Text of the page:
Any good investor is bound to pick up good habits from other good investors. It's no different for me, though I confess that labeling me with the moniker "good investor" may be stretching things a bit. Still, one of the neat things I first picked up from Peter Lynch in the investing classic One Up On Wall Street was to buy what you know. Then I watched how Motley Fool Rule Breakers chief analyst and Fool co-founder David Gardner refined that notion to buy what you buy. (That is, invest in companies whose products you love so much that you buy them repeatedly.)
Both are extremely powerful ideas; ways to screen for stocks simply by embracing a little intellectual curiosity. Yet both ideas can also be improved, as I found out yesterday in browsing Amazon
You see, Amazon has this neat feature called "Top Sellers," which, naturally, displays the site's best selling products by category. Presumably, this is for the discerning consumer who wants to know what handy new items are available. Or for the shallow and selfish consumer who's desperate to keep up with the Joneses. Either way, it's a very cool idea, and a helpful tool for the alert investor. How so? Amazon reports that 43 million Americans shopped at its site in November, up 6% from the same period a year ago.
That's a lot of sales. Heck, with those numbers, Amazon is at least as good an e-commerce benchmark as Wal-Mart
- V-Smile from VTech (NQB: VTKHY).
- LeapStart Learning Table from LeapFrog
- Fridge Phonics Magnetic Letter Set from LeapFrog.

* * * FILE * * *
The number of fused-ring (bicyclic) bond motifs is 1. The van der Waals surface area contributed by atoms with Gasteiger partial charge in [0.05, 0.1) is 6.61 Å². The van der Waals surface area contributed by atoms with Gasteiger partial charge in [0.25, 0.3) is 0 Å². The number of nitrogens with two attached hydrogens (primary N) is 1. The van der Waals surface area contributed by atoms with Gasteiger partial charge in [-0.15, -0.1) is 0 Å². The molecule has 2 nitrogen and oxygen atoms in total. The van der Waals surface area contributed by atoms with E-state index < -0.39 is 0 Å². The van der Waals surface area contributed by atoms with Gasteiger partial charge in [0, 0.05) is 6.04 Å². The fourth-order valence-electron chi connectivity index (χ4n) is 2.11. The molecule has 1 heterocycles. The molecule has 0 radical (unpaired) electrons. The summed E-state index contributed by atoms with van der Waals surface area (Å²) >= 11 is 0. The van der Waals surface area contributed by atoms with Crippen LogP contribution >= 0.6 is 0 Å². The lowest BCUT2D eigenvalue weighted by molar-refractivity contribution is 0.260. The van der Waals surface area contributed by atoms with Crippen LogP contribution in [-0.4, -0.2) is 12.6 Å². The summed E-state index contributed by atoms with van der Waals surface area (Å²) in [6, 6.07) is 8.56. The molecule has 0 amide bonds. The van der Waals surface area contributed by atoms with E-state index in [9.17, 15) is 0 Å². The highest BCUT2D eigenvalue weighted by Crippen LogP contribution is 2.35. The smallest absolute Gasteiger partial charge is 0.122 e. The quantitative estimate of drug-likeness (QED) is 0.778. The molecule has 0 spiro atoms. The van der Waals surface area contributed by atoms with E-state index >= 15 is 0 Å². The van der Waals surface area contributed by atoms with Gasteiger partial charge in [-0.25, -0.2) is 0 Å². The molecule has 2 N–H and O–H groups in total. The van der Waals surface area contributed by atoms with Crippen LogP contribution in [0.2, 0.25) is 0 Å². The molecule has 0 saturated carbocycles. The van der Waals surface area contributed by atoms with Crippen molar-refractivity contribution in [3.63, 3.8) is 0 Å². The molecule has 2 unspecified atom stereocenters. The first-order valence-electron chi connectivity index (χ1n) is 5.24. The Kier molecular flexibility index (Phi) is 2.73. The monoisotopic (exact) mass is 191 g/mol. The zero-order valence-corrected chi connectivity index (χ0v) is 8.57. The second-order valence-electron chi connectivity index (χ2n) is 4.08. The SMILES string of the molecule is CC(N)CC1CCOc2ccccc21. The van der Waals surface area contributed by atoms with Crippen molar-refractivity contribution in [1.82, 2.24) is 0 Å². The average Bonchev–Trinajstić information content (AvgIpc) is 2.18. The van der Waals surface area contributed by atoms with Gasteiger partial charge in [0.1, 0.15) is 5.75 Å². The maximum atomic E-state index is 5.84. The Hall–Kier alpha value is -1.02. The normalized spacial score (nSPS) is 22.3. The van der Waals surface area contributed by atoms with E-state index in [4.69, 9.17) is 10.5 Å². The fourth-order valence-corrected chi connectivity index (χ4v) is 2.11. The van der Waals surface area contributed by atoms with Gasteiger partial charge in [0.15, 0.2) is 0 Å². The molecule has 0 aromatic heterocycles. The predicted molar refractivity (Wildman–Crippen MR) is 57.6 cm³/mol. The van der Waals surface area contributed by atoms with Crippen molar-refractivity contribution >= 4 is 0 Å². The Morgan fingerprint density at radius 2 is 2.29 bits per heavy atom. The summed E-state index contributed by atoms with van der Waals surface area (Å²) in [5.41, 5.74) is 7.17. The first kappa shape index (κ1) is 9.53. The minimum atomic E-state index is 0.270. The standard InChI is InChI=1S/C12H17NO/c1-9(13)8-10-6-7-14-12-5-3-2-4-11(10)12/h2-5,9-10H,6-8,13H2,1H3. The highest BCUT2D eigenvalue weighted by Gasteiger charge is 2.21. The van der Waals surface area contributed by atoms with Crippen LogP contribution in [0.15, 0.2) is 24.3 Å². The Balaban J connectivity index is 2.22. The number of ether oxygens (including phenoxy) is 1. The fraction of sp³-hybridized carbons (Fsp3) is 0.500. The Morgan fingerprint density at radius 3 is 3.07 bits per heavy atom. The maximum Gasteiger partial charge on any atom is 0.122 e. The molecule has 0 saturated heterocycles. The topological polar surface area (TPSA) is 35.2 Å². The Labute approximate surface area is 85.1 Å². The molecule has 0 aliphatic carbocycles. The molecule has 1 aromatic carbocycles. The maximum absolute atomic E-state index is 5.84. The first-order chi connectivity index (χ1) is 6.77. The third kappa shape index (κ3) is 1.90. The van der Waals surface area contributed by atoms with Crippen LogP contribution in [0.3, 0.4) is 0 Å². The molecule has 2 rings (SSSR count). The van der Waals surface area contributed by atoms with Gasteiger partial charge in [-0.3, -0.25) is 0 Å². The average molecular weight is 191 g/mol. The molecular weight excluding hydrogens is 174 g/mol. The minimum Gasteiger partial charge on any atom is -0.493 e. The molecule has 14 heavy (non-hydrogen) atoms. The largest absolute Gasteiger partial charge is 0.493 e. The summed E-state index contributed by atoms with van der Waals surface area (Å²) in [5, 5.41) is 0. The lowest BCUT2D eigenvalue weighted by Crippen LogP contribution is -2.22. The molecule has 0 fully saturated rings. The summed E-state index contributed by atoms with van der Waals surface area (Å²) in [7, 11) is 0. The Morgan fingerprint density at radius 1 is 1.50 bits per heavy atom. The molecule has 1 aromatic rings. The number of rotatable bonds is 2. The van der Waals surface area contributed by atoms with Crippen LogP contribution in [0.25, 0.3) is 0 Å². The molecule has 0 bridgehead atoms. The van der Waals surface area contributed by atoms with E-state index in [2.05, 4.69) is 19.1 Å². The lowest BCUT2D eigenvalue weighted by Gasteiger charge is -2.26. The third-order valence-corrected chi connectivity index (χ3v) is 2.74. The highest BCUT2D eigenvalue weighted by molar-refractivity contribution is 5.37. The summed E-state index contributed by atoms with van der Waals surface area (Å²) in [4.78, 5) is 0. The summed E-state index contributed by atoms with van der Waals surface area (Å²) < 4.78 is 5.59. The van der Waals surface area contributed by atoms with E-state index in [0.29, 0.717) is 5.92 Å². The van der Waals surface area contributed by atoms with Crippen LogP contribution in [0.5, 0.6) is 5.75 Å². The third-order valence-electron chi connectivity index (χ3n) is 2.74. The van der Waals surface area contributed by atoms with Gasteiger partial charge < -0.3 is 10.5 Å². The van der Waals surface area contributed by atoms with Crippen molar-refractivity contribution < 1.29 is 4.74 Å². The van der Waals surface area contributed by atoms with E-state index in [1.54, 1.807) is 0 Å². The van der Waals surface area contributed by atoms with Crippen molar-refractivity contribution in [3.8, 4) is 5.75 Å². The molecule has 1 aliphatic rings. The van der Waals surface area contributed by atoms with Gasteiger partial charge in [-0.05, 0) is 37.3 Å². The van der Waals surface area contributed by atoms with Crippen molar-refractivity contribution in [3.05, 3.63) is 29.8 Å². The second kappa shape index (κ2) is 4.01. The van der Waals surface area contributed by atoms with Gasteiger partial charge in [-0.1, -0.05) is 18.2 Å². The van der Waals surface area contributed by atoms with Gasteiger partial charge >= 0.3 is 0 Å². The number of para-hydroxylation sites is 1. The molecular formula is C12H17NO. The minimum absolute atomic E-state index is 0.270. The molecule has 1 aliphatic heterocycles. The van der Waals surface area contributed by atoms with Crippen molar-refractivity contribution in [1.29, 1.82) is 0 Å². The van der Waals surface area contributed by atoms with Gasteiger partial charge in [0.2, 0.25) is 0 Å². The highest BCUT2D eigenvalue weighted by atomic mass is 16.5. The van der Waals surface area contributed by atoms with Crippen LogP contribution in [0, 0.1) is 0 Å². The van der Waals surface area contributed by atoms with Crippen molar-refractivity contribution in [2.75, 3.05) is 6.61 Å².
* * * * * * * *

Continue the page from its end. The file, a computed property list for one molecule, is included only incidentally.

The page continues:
- Musini - MagicSensor from Neurosmith.
- Dora the Explorer: Magic Friends Singing Dora from Fisher-Price, a unit of Motley Fool Inside Value pick Mattel
Looking at this list, it seems investors ought to expect good things from both VTech and LeapFrog, yet each has struggled. (Indeed, LeapFrog's problems were made all too clear yesterday.) Which, of course, proves this is a purely subjective exercise; more fun than empirical study.
Still, there's a powerful lesson to be learned by what we've done here. For all its inconveniences, holiday shopping is by far the most overlooked and underappreciated opportunity for stock research in the world today. Millions of people, in forking over billions of dollars, are missing rare opportunities to enrich themselves even as they enrich the lives of others. Don't let that happen to you this season.
For related Foolishness:
- You can also get great stock ideas watching Oprah. Really.
- Amazon blacked out after Black Friday.
- Would you buy from the eBay
Amazon is a Motley Fool Stock Advisor recommendation.
Why not take a break from all that Christmas shopping and do your soul some good. Support the Fool's 8th annual Foolanthropy charity drive.
Fool contributor Tim Beyers shops for stocks wherever he thinks he'll find them. Yep, that even includes watching Oprah. Tim doesn't own shares in any of the companies mentioned in this story, though you can get a peek at his portfolio by reading his Fool profile, which is here.